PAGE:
Child access prevention laws are laws put in place to prevent children from accessing firearms. These can include laws that impose criminal liability when a child gains access to a firearm as a result of a negligently stored firearm, laws that prevent people from providing firearms to minors, and, finally, safe storage requirements. The age that triggers child access prevention laws varies by state and can be anywhere from children under 14 to include all children under the age of 18.
What Laws Exist at the Federal and State Level?
Currently, there are no laws in place at the federal level that generally require gun owners to safely store their guns. Federal law does, however, immunize a lawful gun owner from certain civil actions based on the unlawful misuse of the handgun by a third party when that lawful gun owner used a secure gun storage or safety device.
Twenty-seven states and D.C. have enacted child access prevention laws. The strongest ones are specifically written for when a minor gains access to a negligently stored firearm and those apply when the person “knows or reasonably should have known” that a child is likely to gain access to that firearm. Some include laws that impose criminal liability for negligently storing a firearm, but typically only where a child uses the firearm and causes death or serious injury.
Other states have broader implications and simply limit directly giving a firearm to a minor. The weakest of laws impose penalties only in the event of reckless, knowing, or intentional conduct by an adult. Currently, Massachusetts is the only state that specifically requires storing firearms with a locking device. New York is currently among the list of states that do not have child access prevention laws on the books.
Which States Impose Criminal Liability For Negligently Storing Firearms?
Currently, 14 states and D.C. impose criminal liability on anyone that negligently stored a firearm when they knew or reasonably should have known a minor could have accessed a firearm. Those states include: California, Connecticut, D.C., Florida, Hawaii, Illinois, Iowa, Maryland, Massachusetts, Minnesota, New Hampshire, New Jersey, North Carolina, Rhode Island, and Texas.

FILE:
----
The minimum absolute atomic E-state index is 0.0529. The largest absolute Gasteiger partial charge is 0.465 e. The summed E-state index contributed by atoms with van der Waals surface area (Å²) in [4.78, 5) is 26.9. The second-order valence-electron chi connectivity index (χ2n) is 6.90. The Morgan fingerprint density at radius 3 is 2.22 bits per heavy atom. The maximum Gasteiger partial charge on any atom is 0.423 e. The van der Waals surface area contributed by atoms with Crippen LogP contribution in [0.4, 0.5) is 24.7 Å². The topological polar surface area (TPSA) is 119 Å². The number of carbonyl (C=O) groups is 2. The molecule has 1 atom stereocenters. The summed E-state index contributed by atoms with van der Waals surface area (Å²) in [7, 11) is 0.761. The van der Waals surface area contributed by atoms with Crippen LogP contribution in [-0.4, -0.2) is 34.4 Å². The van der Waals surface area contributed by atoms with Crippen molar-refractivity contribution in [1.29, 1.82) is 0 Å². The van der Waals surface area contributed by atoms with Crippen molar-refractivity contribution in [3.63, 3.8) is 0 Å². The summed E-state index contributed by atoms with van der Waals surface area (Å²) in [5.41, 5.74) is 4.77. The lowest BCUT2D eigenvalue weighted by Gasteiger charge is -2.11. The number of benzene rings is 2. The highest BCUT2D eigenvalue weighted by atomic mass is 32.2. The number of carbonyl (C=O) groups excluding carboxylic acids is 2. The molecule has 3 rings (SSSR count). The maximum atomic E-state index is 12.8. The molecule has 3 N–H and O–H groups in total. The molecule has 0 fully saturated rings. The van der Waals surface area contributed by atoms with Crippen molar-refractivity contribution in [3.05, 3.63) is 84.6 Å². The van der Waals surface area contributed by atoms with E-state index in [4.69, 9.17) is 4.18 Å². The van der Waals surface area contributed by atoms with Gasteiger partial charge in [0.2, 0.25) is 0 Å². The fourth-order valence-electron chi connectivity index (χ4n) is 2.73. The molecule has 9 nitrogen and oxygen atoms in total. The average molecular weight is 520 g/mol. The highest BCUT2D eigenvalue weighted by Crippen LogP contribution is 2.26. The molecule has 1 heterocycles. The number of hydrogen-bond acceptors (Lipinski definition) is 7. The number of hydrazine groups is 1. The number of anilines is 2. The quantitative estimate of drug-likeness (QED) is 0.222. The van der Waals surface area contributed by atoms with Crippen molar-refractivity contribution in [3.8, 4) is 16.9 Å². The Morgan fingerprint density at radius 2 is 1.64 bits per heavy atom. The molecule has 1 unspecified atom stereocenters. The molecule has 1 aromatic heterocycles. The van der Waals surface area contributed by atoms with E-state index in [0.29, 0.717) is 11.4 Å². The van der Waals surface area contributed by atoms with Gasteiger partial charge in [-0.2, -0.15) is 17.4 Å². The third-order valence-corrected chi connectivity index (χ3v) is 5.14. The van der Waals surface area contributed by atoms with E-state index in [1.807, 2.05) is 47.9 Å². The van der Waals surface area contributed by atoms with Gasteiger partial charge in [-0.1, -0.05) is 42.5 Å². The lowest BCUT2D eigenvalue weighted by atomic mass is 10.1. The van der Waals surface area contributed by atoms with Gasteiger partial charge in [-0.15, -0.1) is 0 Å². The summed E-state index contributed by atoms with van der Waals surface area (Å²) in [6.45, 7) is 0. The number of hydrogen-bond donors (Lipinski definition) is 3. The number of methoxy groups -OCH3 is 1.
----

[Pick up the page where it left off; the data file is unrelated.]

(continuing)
California, D.C., Massachusetts, and Minnesota all impose liability if the child may or is likely to gain access to a firearm, while California, D.C., Hawaii, Maryland, Massachusetts, Minnesota, New Jersey, and Texas impose liability regardless of whether there was use or injury when a child gains access.
Only 7 states require that a child actually carry or use the firearm before criminal liability is attached to the gun owner. These states include: Connecticut, Illinois, Iowa, Rhode Island, Florida, New Hampshire, and North Carolina.
Hawaii, Massachusetts, and D.C. impose liability if an unloaded gun is negligently stored.
Which States Impose a Broader Standard of Liability?
Thirteen states prohibit persons from intentionally, knowingly, or recklessly providing a firearm to a child. These states are: Colorado, Delaware, Georgia, Indiana, Kentucky, Mississippi, Missouri, Nevada, Oklahoma, Tennessee, Utah, Virginia, and Wisconsin.
3 states prohibit handing a loaded firearm to a minor and 4 states prohibit providing a handgun to a minor.
Are There Any Exceptions?
A few states have exceptions to the general rule of criminal liability when a child gains access to a firearm. The most common exception, and notably the most obvious, arises when a firearm is stored in a locked container. Other exceptions include when a minor gains access to a firearm via illegal entry on to the property, when the firearm is used for hunting, sport shooting, or agricultural purposes, where the minor uses the gun in defense of themselves or others, where the firearm is used to aid law enforcement, or where the child has completed a firearm safety course.
Which States Impose Civil Liability?
California imposes civil liability on the parent or guardian for damages caused by a minor discharging a firearm when that parent or guardian permitted access to the firearm. Permitting access can include failing to secure the firearm securely. Others, like Connecticut, impose strict liability if the minor gains access and causes injury or death. Some, like Nevada, impose liability if the parent knew or should have known the minor had a propensity to commit violent acts.
Do I Need a Criminal Defense Lawyer?
State-imposed gun control laws are constantly changing in response to constitutional challenges. You should consider consulting with a criminal defense attorney if you have questions regarding your rights. Also, a lawyer can represent you in court if you are facing child access prevention charges.